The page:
Capital Innovation

Typically, upfront activities for PFS project development have been grant-funded or done for free. Salt Lake County’s PFS Initiative, however, used a Living Cities Pay for Success Construction Loan to help fund some of those upfront costs as it developed both the R.E.A.C.H. Project and related Homes Not Jail Project. Leveraging loan dollars for upfront costs, rather than grant dollars, takes a step forward in making PFS projects replicable since it means development costs are included in the transaction budget, and keeps us honest about the true cost of these transactions. Read more about what we hope to achieve through our PFS Construction Loans.

We’re thrilled to be supporting a project such as the R.E.A.C.H. PFS Project, since it’s one that will measurably improve the lives of individuals. We are looking forward to continuing to evolve our thinking around PFS through this investment, and we will share our updates here.

Facebook
Twitter
LinkedIn
Email

Latest Articles

1863 Ventures Seeks to Close the ‘Friends and Family’ Financing Gap for New Majority Entrepreneurs

Melissa Bradley understands how barriers to capital for entrepreneurs of color hurt our economy and our communities. “There is clearly a cost if we do not invest in diversity,” said Bradley, founder of 1863 Ventures. “We miss out on great returns when we are not inclusive in our investment theses. There are opportunity costs for all of us.” She cites …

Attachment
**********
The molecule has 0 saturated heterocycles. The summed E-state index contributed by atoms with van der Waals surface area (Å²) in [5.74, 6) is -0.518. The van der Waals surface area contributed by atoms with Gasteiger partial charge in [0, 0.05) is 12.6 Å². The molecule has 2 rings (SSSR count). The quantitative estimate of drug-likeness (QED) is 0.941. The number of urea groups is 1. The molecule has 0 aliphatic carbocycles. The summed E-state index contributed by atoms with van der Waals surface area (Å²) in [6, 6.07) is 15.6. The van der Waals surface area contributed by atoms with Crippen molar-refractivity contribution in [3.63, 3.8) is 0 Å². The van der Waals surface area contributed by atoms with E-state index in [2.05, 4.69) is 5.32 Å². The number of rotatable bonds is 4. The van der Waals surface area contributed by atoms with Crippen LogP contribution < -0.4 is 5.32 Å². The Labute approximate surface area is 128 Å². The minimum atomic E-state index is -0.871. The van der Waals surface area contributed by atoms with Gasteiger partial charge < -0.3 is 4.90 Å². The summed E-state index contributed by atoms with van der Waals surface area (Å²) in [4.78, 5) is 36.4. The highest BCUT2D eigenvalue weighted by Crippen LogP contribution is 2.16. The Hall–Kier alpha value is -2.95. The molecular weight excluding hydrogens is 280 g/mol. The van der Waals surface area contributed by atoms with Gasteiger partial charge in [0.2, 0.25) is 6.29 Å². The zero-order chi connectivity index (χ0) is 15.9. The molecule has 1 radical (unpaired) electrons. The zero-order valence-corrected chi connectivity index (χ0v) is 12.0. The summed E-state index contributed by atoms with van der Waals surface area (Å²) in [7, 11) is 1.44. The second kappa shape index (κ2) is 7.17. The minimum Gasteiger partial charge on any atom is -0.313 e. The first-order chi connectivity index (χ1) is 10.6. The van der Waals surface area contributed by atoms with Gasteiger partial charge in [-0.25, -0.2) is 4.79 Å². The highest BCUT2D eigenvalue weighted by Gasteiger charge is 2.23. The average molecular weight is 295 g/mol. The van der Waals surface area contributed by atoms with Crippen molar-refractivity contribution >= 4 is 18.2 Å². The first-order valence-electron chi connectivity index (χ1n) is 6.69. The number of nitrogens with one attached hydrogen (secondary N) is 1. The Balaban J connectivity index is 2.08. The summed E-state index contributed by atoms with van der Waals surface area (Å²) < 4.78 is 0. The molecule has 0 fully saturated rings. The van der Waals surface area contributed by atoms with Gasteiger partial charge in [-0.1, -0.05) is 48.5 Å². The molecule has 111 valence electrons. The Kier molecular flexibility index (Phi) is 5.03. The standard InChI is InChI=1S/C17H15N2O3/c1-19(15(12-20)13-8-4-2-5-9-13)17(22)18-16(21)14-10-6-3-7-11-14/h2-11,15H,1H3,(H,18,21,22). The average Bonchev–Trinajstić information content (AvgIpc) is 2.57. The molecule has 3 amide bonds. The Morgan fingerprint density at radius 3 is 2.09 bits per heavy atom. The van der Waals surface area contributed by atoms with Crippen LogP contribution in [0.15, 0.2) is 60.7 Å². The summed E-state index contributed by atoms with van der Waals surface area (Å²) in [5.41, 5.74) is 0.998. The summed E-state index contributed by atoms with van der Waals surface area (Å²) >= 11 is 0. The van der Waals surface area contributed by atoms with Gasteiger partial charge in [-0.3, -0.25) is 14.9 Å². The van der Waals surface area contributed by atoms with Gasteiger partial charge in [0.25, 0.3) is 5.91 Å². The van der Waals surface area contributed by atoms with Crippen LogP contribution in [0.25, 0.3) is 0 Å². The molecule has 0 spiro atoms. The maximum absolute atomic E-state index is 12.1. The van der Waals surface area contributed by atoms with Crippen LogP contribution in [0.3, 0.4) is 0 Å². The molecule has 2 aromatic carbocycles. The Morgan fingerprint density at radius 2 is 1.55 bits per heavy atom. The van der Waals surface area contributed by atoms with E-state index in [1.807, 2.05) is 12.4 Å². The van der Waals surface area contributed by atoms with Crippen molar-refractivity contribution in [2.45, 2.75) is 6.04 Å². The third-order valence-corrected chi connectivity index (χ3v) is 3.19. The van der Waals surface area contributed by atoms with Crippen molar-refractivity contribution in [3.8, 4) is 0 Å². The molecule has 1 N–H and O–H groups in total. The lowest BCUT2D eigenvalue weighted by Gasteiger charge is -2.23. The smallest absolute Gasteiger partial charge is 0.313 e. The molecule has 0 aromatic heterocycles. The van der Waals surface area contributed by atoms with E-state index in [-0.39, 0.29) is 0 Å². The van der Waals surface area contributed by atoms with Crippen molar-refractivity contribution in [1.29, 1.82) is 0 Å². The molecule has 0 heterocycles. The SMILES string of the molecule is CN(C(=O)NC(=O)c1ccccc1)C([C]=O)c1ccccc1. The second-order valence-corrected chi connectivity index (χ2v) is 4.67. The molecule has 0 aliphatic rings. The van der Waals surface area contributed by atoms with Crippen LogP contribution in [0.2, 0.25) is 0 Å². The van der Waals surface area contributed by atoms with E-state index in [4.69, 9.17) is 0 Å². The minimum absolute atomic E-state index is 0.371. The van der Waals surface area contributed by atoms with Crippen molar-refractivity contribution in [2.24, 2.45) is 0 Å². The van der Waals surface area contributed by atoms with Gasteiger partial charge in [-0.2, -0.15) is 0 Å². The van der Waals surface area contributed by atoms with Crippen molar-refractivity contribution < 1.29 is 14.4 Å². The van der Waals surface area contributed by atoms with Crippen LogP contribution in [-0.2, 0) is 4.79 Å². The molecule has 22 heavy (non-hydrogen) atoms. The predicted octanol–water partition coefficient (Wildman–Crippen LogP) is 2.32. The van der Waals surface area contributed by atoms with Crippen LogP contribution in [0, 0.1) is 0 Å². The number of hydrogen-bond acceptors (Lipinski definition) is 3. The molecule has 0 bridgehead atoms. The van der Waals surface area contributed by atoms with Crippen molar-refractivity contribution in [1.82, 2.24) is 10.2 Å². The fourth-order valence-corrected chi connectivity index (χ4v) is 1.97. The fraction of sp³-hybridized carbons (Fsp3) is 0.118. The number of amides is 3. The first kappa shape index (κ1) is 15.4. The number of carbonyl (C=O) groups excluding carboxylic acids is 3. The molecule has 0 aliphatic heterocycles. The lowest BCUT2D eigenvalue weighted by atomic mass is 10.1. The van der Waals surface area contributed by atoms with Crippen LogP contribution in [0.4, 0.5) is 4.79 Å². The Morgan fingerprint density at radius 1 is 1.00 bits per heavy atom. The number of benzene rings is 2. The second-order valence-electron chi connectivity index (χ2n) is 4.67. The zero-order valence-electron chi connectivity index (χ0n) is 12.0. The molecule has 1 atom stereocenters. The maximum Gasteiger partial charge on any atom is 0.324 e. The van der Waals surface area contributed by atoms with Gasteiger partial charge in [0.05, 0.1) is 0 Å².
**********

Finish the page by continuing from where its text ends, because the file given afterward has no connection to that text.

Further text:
A Vision for Systemic Change in the Twin Cities: An Interview with Marcus Pope

JK:We’re celebrating your new role as President of Youthprise! Can you tell us a bit about Youthprise? MP: I’ll start by sharing Youthprise’s mission, which is to increase equity with and for Minnesota’s Indigenous, low income, and racially diverse youth. We take the “with and for” very seriously; half of our board members are young people between the ages of …

The Legacy of Wealth Inequities in the Brown and Flynn Families: A Hypothetical Exploration

The first post in a two-part series explores the potential of capital to undo the historical legacy of inequities. Race is a complex issue that continues to drive many of the socioeconomic outcomes in the US. For example, if you are a person of color born in the United States, your zip code is more of a predictor of your …

Living Cities Selected to the ImpactAssets 50 for 11th Year in a Row

Living Cities’ Capital for the New Majority team is thrilled to announce that Living Cities and the Catalyst Family of Funds have been selected to the ImpactAssets 50 (IA 50) for the eleventh consecutive year and named as an Emeritus Impact Manager for the second time. “Now in its eleventh year, the ImpactAssets 50™ is the most recognized free database of …

Get Updates

We want to stay in touch with you! Sign up for our email list to receive updates on the progress we’re making with our network of partners, as well as helpful resources and blog posts.

Name